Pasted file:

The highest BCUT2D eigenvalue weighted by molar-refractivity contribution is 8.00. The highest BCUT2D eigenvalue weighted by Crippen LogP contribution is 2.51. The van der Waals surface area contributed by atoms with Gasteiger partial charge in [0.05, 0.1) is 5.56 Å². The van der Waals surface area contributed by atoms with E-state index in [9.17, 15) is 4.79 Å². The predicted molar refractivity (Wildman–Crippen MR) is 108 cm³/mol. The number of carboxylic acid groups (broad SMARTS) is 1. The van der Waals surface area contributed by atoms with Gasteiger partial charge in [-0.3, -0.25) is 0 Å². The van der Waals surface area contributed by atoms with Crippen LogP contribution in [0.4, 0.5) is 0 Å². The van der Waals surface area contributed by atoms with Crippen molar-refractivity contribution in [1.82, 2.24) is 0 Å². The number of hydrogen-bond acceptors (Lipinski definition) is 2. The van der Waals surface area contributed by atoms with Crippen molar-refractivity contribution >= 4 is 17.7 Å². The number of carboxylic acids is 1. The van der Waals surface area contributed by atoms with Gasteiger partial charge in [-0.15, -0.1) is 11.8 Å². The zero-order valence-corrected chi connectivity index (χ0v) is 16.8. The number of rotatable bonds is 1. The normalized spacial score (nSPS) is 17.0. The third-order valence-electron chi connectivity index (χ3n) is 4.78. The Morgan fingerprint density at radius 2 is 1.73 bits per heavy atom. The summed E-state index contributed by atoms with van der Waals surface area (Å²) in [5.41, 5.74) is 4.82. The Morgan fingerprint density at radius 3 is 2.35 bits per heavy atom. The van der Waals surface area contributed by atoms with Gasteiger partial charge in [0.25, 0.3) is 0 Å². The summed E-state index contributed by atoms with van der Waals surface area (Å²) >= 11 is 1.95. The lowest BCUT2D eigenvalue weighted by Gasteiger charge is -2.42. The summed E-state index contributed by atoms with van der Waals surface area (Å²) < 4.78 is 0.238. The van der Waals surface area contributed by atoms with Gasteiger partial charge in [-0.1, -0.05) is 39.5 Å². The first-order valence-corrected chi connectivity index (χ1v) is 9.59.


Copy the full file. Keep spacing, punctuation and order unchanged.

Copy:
The highest BCUT2D eigenvalue weighted by molar-refractivity contribution is 8.00. The highest BCUT2D eigenvalue weighted by Crippen LogP contribution is 2.51. The van der Waals surface area contributed by atoms with Gasteiger partial charge in [0.05, 0.1) is 5.56 Å². The van der Waals surface area contributed by atoms with E-state index in [9.17, 15) is 4.79 Å². The predicted molar refractivity (Wildman–Crippen MR) is 108 cm³/mol. The number of carboxylic acid groups (broad SMARTS) is 1. The van der Waals surface area contributed by atoms with Gasteiger partial charge in [-0.3, -0.25) is 0 Å². The van der Waals surface area contributed by atoms with Crippen LogP contribution in [0.4, 0.5) is 0 Å². The van der Waals surface area contributed by atoms with Crippen molar-refractivity contribution in [1.82, 2.24) is 0 Å². The number of hydrogen-bond acceptors (Lipinski definition) is 2. The van der Waals surface area contributed by atoms with Crippen molar-refractivity contribution >= 4 is 17.7 Å². The number of carboxylic acids is 1. The van der Waals surface area contributed by atoms with Gasteiger partial charge in [-0.15, -0.1) is 11.8 Å². The zero-order valence-corrected chi connectivity index (χ0v) is 16.8. The number of rotatable bonds is 1. The normalized spacial score (nSPS) is 17.0. The third-order valence-electron chi connectivity index (χ3n) is 4.78. The Morgan fingerprint density at radius 2 is 1.73 bits per heavy atom. The summed E-state index contributed by atoms with van der Waals surface area (Å²) in [5.41, 5.74) is 4.82. The Morgan fingerprint density at radius 3 is 2.35 bits per heavy atom. The van der Waals surface area contributed by atoms with Gasteiger partial charge in [0.25, 0.3) is 0 Å². The summed E-state index contributed by atoms with van der Waals surface area (Å²) >= 11 is 1.95. The lowest BCUT2D eigenvalue weighted by Gasteiger charge is -2.42. The summed E-state index contributed by atoms with van der Waals surface area (Å²) < 4.78 is 0.238. The van der Waals surface area contributed by atoms with Gasteiger partial charge in [-0.1, -0.05) is 39.5 Å². The first-order valence-corrected chi connectivity index (χ1v) is 9.59.